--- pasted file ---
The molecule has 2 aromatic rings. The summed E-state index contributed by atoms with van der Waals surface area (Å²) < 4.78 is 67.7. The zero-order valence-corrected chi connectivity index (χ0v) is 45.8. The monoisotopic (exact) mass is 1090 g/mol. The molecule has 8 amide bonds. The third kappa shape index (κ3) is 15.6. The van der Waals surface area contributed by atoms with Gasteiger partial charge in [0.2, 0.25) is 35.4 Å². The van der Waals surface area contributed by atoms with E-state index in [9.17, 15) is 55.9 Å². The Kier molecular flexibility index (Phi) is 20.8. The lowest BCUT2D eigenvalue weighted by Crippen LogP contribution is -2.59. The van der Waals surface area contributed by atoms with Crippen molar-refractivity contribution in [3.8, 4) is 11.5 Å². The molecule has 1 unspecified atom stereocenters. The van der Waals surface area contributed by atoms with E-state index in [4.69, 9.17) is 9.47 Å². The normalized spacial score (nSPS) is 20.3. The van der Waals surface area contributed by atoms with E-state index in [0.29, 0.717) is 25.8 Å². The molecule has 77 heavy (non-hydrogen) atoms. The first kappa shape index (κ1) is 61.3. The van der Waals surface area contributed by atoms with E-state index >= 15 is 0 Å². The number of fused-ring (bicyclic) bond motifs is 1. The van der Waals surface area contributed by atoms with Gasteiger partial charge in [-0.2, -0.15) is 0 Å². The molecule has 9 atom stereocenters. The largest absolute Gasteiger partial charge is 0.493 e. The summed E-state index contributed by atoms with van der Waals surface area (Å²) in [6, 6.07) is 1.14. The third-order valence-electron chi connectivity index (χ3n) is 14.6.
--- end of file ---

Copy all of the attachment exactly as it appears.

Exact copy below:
The molecule has 2 aromatic rings. The summed E-state index contributed by atoms with van der Waals surface area (Å²) < 4.78 is 67.7. The zero-order valence-corrected chi connectivity index (χ0v) is 45.8. The monoisotopic (exact) mass is 1090 g/mol. The molecule has 8 amide bonds. The third kappa shape index (κ3) is 15.6. The van der Waals surface area contributed by atoms with Gasteiger partial charge in [0.2, 0.25) is 35.4 Å². The van der Waals surface area contributed by atoms with E-state index in [9.17, 15) is 55.9 Å². The Kier molecular flexibility index (Phi) is 20.8. The lowest BCUT2D eigenvalue weighted by Crippen LogP contribution is -2.59. The van der Waals surface area contributed by atoms with Crippen molar-refractivity contribution in [3.8, 4) is 11.5 Å². The molecule has 1 unspecified atom stereocenters. The van der Waals surface area contributed by atoms with E-state index in [4.69, 9.17) is 9.47 Å². The normalized spacial score (nSPS) is 20.3. The van der Waals surface area contributed by atoms with E-state index in [0.29, 0.717) is 25.8 Å². The molecule has 77 heavy (non-hydrogen) atoms. The first kappa shape index (κ1) is 61.3. The van der Waals surface area contributed by atoms with E-state index >= 15 is 0 Å². The number of fused-ring (bicyclic) bond motifs is 1. The van der Waals surface area contributed by atoms with Gasteiger partial charge in [-0.2, -0.15) is 0 Å². The molecule has 9 atom stereocenters. The largest absolute Gasteiger partial charge is 0.493 e. The summed E-state index contributed by atoms with van der Waals surface area (Å²) in [6, 6.07) is 1.14. The third-order valence-electron chi connectivity index (χ3n) is 14.6.